Bloopers make us laugh.
Think of the outtakes at the end of a TV show, or the bonus scenes on your favorite DVD. We all make mistakes in our jobs, some more painful than others. Even if you've never goofed up -- or don't want to admit it -- we bet you know someone who has. Besides being darkly humorous, first-person accounts of big networking blunders provide great "how-NOT-to" examples for our readers.
This is SearchNetworking.com's first in a series of networking blooper stories. Every article in our series is contributed by a networking professional. For obvious reasons, some contributors choose to remain anonymous. Networking pro John Dean bravely allowed us to use his name, remarking, "I stand behind everything I do good. I may as well stand behind something I did in a less-than-stellar fashion." We appreciate Dean's forthrightness.
Dean is an IT director for an engineering company that makes Internet-aware hardware, as well as programming and databases.
He claims to be known by his employer and coworkers as someone who's very careful when performing tasks such as network deployments and building servers, and he says he doesn't make mistakes often. But he points out that sometimes -- even when you do everything right -- you'll find there is something at work that you didn't even consider. This is his tale:
Dean had just purchased a new server for his Exchange needs. His current server was just a bit underpowered and outdated. Disk space wasn't an issue, so when he ordered the new server he ordered it with three 9G byte SCSI drives for the RAID 5 array, knowing that he still had about 10G bytes free on his current 18G byte drive. He thought there was no need to spend more money on additional disk space.
The glorious day arrived when Dean got his server. He announced that he planned an outage for that evening so he could do a quick, smooth swap of the servers. He built the new one as needed, set up the RAID so the three 9G byte drives would be RAID 5 -- and installed everything. "No errors, no muss, no fuss," Dean said. "Within about three hours I had the new e-mail server up and running."
Sounds too good to be true, doesn't it? Well, a few days later Dean was doing some of his daily tasks, and noticed that there weren't 10G bytes free on the drive, but more than 20G bytes! Knowing that three 9G byte drives in RAID 5 can't produce a drive that would still have 20G bytes free, he swore at himself and planned another night of redoing it, this time making sure that the system recognized a RAID 5 array. "I had an inkling that the RAID configuration program just spread the drives out with no parity, leaving me with just a large array but no redundancy," he said.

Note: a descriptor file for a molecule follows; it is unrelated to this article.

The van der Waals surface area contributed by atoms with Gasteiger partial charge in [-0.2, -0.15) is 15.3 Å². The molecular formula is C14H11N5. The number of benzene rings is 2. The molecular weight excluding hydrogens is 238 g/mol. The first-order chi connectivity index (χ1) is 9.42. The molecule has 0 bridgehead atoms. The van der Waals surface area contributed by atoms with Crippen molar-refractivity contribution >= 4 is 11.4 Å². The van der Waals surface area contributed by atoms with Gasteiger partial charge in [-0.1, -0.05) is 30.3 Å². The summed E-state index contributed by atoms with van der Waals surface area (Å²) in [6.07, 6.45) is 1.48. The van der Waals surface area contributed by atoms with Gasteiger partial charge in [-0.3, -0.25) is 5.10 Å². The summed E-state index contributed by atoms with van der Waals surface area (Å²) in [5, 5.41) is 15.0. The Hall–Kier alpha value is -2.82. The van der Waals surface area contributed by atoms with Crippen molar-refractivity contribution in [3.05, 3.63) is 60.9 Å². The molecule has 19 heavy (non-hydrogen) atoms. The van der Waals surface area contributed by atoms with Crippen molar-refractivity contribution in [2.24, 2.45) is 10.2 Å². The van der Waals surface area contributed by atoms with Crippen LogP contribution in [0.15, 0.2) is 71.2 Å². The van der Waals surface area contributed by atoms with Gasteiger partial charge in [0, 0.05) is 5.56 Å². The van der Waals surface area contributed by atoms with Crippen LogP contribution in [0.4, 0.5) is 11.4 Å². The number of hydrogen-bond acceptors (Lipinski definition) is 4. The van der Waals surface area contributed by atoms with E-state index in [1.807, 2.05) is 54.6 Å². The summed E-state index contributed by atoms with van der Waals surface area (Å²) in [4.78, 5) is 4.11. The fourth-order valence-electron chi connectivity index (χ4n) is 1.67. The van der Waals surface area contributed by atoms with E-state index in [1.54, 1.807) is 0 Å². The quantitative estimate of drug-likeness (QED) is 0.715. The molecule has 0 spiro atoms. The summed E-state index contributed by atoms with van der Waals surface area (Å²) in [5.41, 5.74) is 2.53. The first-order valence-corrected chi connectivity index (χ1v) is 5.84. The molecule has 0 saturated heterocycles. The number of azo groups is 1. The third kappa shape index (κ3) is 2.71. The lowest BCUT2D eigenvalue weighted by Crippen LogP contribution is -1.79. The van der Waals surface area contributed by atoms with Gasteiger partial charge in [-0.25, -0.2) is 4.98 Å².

So again, Dean scheduled a night of maintenance. He went through the exact same process, but this time he watched to make sure that the drives took as a RAID 5 array. Everything was reinstalled, he moved the databases back and got the e-mail server up and running. Again, he found no problems, and everything worked beautifully. But then he looked at the drive, and guess what -- he still had more than 20G bytes of free disk space.
As Dean continues his tale, he describes going through the entire process, again… for a third time. But this time he didn't let the RAID software create automatically; he actually performed every step manually. He broke the old RAID set, selected the three drives, selected RAID 5 and had it create the set. When it was finished, he rebooted and went back into the RAID program to verify that it was RAID 5. Sure enough, it was. But this time, there were 36G bytes free. Again, Dean swore, and took a look at the front of the server where the hot swap drives were.
That's when Dean discovered his problem. Even though his purchase invoice showed he had bought a server with the three 9G byte drives he had ordered, the server actually came with 18G byte drives. Evidently, the manufacturer didn't have servers with 9G byte drives available and instead sent him a larger unit, even though his receipt showed something else.
This tale winds down with this moral: Don't automatically assume you or your machine screwed something up. When you get an unexpected result, look at every possibility. Take it from Dean: "Sometimes the worst mistake you can make is to try to fix something that wasn't broken in the first place."
We hope you enjoyed our first Networking Blooper. Stay tuned for more.
This was first published in September 2002